WHO defines self-help as the ability of individuals, families and communities, on their own or with the support of health workers, to promote health, prevent disease, maintain a healthy body, and cope with illness and disability.
The concept of self-help is based on the recognition of the active role of people in protecting their health in areas such as healthy lifestyles; disease prevention and treatment; self-medication; providing assistance to persons in need of care; as well as rehabilitation and palliative care.
What are self-help measures and who can apply them?
Self-help measures are scientifically developed quality medicines, devices, diagnostics and / or digital solutions that can be used independently or under the direct supervision of a healthcare professional, partially or completely outside the official channels of receiving medical care. These include, inter alia, self-administered injectable contraceptives, self-sampling systems for HPV diagnostics, and self-testing kits for HIV.
Some of the listed tools can be quickly studied and applied independently and without much difficulty the first time. Other products can be prescribed for independent use only after careful study under the guidance and support of a specialist. Self-help measures should be applied in collaboration with healthcare professionals and with the support of healthcare institutions that are responsible for the patient.
Self-help measures to protect health are applied by patients and their caregivers. Their use can be explained by considerations of a positive nature, such as convenience, cheapness, autonomy, greater alignment with values or everyday life, and the desire to be able to choose between different measures. On the other hand, the choice in favor of self-help measures for health issues may be dictated by the desire to avoid interaction with the health system due to poor quality of services (for example, neglect in health facilities) or their lack of accessibility (for example, in humanitarian emergencies). In the latter case, self-help measures to protect health are especially important, since often the only alternative to such measures is a complete lack of access to health care.
The magnitude of the problem
Marginalized and vulnerable groups such as the poor, indigenous peoples and migrants are often denied access to quality health care. In addition, with an expected shortage of 18 million health workers by 2030, a projected decline in international funding for health and the fact that one-fifth of the world’s population is currently affected by humanitarian crises, it is imperative to find innovative strategies for delivering care that go beyond the framework for traditional forms of work in the health sector.
Oftentimes, self-help interventions are most beneficial for health care workers, as they enable them to serve more patients and use their clinical skills where they are needed most.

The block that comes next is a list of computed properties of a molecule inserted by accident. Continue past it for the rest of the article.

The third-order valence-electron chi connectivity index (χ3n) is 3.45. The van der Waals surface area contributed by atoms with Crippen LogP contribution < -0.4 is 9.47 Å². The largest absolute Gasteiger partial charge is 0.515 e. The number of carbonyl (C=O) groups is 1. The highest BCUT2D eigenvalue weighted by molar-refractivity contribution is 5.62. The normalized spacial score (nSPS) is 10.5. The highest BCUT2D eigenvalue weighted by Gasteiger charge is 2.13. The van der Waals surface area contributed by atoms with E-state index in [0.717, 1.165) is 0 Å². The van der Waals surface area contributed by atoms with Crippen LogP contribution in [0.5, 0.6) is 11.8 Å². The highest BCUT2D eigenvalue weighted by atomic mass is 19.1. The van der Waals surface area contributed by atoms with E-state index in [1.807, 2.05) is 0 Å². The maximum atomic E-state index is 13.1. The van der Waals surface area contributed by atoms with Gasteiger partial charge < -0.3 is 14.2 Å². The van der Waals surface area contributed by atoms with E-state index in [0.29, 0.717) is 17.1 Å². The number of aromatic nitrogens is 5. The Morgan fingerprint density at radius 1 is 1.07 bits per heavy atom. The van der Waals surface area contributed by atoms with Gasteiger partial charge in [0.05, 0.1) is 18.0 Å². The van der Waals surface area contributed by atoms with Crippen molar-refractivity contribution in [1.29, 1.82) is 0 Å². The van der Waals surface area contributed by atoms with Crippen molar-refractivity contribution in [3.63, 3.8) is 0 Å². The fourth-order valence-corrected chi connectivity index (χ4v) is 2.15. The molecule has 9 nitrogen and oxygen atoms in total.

Before recommending the use of specific health self-help interventions within health systems, it is important to obtain strong evidence that they have a beneficial effect on health and do not harm the patient or the general population.
When promoting such measures and stimulating demand for them, potential issues need to be considered, such as the reckless use of unregulated or inadequate products, the dissemination of inaccurate or unclear information, and the inability to reach out to healthcare professionals and/or healthcare facilities. One of the most pressing challenges today is to ensure that the applied solutions are available to the people who need them, without creating an additional financial burden.
Equity, human rights, gender equality and the social determinants of health are fundamental to the application of both self-help measures and all other health services. It is essential to create a safe and supportive environment to support those who are unaware of their right to health and lack access to the services they need, including vulnerable, marginalized, in conflict with the law, socially and economically disadvantaged groups, health indicators which are the lowest in the world.
Self-help for health is a solution that contributes to achieving all of the WHO 3 billion goals to expand universal health coverage, protect people in humanitarian emergencies, and promote health and well-being. By making the following additional sexual health interventions available, significant improvements in health outcomes for individuals, communities and communities can be achieved.
Self-injecting contraceptive use has been shown to reduce unwanted pregnancies each year among 74 million women and girls in low- and middle-income countries.
Improving screening rates for HPV (human papillomavirus that causes cervical cancer) by self-sampling can increase the number of new cases of cervical cancer detected each year and reduce the deaths caused by it.
Self-testing for HIV helps ensure timely access to needed care and treatment and helps to reduce deaths from AIDS-related diseases, which killed 770,000 people last year.
Self-sampling for testing for sexually transmitted infections (such as chlamydia and/or gonorrhea) can improve testing rates and treatment-seeking.
Self-medication abortion can reduce the number of women who die every day as a result of unsafe abortion.
WHO recognizes the value and possible useful role of self-help measures for protecting health within health systems, and recognizes the rapid development of services, behaviors and types of information that can be accessed by users. WHO’s position on self-help for health is to support and promote these innovative approaches as they accelerate the achievement of universal health coverage and the Sustainable Development Goals.
WHO’s first consolidated guide on self-help for health is an important step forward in reorienting health to people and providing quality self-care while maintaining the responsibilities of the health system.